Companies reliant on growth in manufacturing and consumer spending have had a tough time over the past few years. Aluminum, unfortunately for Alcoa and its peers, falls into this category. The combination of weakened demand and a bit of overkill on the capacity side has led to falling global prices since recent highs in 2011.
This fact was not lost upon Alcoa's management team, but, unfortunately for them, their actions to shore up the company's operations just weren't sufficient enough to overcome the industry's outlook for rating service Moody's. After slicing and dicing its operations to trim the fat of high-cost smelters while increasing production from its higher-performing product lines, the company believed that its investment-grade credit rating was safe. Because of these efforts, its balance sheet looks much healthier than it did in 2008, when it held its highest debt balance of the past five years.
For the past several quarters, management has been outwardly bullish on the business it expected from a variety of sectors, led by the automotive and aerospace manufacturing industries. Unfortunately, not even these expectations were enough to warrant producing aluminum at the pace it was in 2011. Dim hopes elsewhere prodded management to table 13% of capacity in 2012, with similar expectations for 2013.
Add all of this up, and one would have expected a safe haven for its credit rating, but Moody's obviously felt differently and made that publicly known last week. Investors shouldn't place all of the blame on Alcoa, though. The struggles being experienced are widespread. Just this year, Rio Tinto issued a full-year loss, in part because of a $14 billion writedown of its aluminum and coal assets. A lengthy turnaround in prices could continue its negative impact to Rio Tinto, as 20% of its 2012 revenues stemmed from this segment.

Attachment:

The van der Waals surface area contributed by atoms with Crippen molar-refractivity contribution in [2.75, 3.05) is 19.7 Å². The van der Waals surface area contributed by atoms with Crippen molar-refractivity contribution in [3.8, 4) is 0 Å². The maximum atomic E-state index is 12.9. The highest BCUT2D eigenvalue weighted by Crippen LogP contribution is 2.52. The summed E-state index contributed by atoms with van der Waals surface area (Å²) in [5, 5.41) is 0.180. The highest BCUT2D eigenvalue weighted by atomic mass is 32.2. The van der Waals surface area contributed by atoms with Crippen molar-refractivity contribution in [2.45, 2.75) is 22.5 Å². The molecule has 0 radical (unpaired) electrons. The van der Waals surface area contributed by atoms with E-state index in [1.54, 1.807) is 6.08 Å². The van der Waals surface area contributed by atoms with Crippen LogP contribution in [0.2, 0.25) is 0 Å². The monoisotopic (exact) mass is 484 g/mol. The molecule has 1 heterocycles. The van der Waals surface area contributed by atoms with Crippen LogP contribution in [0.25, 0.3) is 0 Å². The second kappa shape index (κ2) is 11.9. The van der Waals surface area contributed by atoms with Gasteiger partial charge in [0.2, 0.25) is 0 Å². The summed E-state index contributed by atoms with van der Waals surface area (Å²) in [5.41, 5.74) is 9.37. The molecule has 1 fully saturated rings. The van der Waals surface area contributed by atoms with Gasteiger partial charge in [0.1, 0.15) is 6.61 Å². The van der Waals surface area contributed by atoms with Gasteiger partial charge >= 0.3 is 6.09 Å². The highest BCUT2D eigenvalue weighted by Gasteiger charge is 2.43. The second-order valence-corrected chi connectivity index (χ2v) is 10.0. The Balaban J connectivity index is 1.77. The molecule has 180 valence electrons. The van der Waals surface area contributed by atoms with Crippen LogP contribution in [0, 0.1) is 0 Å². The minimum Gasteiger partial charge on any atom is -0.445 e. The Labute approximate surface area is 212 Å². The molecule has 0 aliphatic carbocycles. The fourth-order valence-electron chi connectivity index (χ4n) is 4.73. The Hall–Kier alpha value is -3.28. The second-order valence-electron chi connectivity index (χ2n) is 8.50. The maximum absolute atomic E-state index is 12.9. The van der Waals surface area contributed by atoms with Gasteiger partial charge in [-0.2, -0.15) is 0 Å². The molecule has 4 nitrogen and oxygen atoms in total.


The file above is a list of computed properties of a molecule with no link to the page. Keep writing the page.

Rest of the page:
Even though the downgrade stopped just one rung below investment grade and the outlook is stable, it's still tough to stomach, because management's decisions over the past year or so were aimed at maintaining its rating. Based on Moody's findings, there's still a lot of work to do regarding current debt levels if industry and company-specific forecasts don't improve. Only time will tell how things play out, but Alcoa investors probably haven't seen the last of management's strategic moves just yet. Let's hope they're made prudently, with the long term in mind, rather than with the goal of just reclaiming its previous credit rating.
Despite all of the negativity currently surrounding the aluminum industry, it's still one that's known for its high barriers to entry. Controlling about 15% of global production in this highly consolidated industry, Alcoa is in prime position to take advantage of growth that some expect will lead to total industry revenue approaching $160 billion by 2017. Based on this prospect and several other company-specific factors, Alcoa is certainly worth a closer look. For a Foolish investment perspective on this global giant simply click here now to get started.
The article Apparently This Company's Aluminum Is Worth Junk originally appeared on Fool.com.
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